Serial passaging and differentiation of myogenic cells isolated from dystrophic mouse muscle

  title={Serial passaging and differentiation of myogenic cells isolated from dystrophic mouse muscle},
  author={David Yaffe and O Saxel},
THE muscular dystrophies are a group of hereditary disorders manifested by a progressive wasting of the skeletal muscles. In spite of extensive studies, the nature of the primary lesion is unknown (for review see ref. 1). Because of the complex interaction between tissues, it is difficult to study this question in vivo. Therefore attempts have been made to investigate this question in cultures of dystrophic muscles of human or animal origin. Tissue explants as well as monolayer primary cell… Expand
A muscle cell line from dystrophic mice expressing an altered phenotype in vitro.
Because they can be grown in large amounts, and represent a pure muscle cell population which express an altered phenotype in an in vitro aneural avascular environment, DyA4 cells provide a very useful model system for investigating the pathogenesis of murine muscular dystrophy. Expand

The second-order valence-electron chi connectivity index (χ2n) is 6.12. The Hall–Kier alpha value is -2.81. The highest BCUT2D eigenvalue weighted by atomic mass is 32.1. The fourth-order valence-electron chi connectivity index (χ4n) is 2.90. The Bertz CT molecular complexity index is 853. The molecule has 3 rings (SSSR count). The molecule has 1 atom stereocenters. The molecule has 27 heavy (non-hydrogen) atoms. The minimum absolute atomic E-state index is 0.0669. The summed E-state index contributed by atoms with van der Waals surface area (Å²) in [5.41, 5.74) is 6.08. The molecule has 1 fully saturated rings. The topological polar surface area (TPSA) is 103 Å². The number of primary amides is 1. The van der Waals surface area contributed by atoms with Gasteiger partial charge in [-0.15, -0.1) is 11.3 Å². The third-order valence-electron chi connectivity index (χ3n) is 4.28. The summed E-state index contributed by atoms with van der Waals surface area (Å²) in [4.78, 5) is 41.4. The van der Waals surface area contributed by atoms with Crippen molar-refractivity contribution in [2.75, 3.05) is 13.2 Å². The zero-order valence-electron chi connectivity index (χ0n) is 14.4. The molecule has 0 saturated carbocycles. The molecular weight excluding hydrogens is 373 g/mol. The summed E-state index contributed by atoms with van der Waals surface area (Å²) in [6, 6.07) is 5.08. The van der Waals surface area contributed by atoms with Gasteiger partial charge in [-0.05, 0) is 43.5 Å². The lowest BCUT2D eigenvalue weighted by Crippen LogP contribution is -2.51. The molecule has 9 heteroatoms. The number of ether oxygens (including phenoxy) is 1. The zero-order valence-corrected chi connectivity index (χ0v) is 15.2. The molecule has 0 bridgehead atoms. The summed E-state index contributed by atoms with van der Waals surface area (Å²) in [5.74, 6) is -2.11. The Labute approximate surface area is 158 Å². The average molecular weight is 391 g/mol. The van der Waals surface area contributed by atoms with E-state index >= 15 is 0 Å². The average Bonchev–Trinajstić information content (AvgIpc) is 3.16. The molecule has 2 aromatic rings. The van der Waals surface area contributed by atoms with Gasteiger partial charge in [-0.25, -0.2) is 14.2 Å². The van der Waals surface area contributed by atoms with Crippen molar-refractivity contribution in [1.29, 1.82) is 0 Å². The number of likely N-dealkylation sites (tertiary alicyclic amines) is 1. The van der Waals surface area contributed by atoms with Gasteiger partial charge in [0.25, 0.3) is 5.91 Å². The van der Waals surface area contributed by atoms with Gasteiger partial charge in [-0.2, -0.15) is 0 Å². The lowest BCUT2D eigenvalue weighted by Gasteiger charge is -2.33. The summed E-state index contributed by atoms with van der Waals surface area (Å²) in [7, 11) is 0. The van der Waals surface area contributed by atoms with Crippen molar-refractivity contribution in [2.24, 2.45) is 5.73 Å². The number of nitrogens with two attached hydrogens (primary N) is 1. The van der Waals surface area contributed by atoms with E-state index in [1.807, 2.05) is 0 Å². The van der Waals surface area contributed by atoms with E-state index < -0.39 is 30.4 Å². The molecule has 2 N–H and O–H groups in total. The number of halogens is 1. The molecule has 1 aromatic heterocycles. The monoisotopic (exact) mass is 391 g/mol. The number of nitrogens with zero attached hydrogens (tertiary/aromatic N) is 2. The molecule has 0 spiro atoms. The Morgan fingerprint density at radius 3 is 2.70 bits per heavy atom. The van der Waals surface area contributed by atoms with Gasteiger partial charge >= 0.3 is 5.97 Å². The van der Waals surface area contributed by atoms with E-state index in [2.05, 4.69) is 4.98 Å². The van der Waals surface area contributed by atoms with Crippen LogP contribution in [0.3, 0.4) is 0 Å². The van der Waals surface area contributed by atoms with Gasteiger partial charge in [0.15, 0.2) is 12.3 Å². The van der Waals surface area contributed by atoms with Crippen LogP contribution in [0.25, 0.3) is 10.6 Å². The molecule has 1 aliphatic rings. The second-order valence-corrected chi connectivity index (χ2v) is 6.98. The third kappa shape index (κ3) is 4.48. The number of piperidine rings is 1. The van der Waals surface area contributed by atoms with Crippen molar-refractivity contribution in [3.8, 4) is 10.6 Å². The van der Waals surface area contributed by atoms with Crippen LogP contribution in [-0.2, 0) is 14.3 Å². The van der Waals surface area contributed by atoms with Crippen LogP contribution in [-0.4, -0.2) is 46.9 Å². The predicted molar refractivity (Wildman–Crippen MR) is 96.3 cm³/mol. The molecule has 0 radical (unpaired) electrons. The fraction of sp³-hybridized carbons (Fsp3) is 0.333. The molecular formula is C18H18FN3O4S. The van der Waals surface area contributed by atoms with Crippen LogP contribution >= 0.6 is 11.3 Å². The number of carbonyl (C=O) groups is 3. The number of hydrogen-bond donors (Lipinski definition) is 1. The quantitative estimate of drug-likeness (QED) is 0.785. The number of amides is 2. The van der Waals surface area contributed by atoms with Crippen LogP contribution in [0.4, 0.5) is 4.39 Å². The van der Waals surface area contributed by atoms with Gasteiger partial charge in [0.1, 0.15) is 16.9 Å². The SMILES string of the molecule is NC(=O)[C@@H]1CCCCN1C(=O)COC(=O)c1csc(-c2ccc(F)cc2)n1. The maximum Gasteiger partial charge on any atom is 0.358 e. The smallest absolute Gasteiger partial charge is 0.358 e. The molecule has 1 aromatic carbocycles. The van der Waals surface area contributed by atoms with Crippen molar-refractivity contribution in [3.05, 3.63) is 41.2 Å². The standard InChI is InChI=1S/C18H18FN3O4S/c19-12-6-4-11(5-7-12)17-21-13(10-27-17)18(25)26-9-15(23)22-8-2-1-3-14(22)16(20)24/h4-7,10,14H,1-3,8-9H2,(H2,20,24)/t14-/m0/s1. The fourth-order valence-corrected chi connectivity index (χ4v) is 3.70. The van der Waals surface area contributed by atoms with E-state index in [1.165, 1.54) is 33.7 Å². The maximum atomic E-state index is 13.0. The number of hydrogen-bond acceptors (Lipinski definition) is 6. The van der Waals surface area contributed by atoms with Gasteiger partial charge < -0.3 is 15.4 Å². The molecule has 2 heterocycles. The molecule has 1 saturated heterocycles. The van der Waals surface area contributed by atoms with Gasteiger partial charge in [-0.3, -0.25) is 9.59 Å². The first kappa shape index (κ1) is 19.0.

Tissue culture studies of muscle disorders: Part 2. Biochemical studies, nerve‐muscle culture, metabolic myopathies, and animal models
Study of protein, lipid, and purine metabolism of Duchenne muscular dystrophy cells in vitro and of muscle cells in combined culture with nerve cells find suggestions of altered collagen synthesis by DMD cells. Expand
Skeletal muscle cultures.
Publisher Summary This chapter reviews the preparation of primary muscle cell cultures, and the characteristics of different established muscle cell lines and the special culture conditions andExpand
In vitro differentiation of satellite cells isolated from normal and dystrophic mammalian muscles. A comparison with embryonic myogenic cells.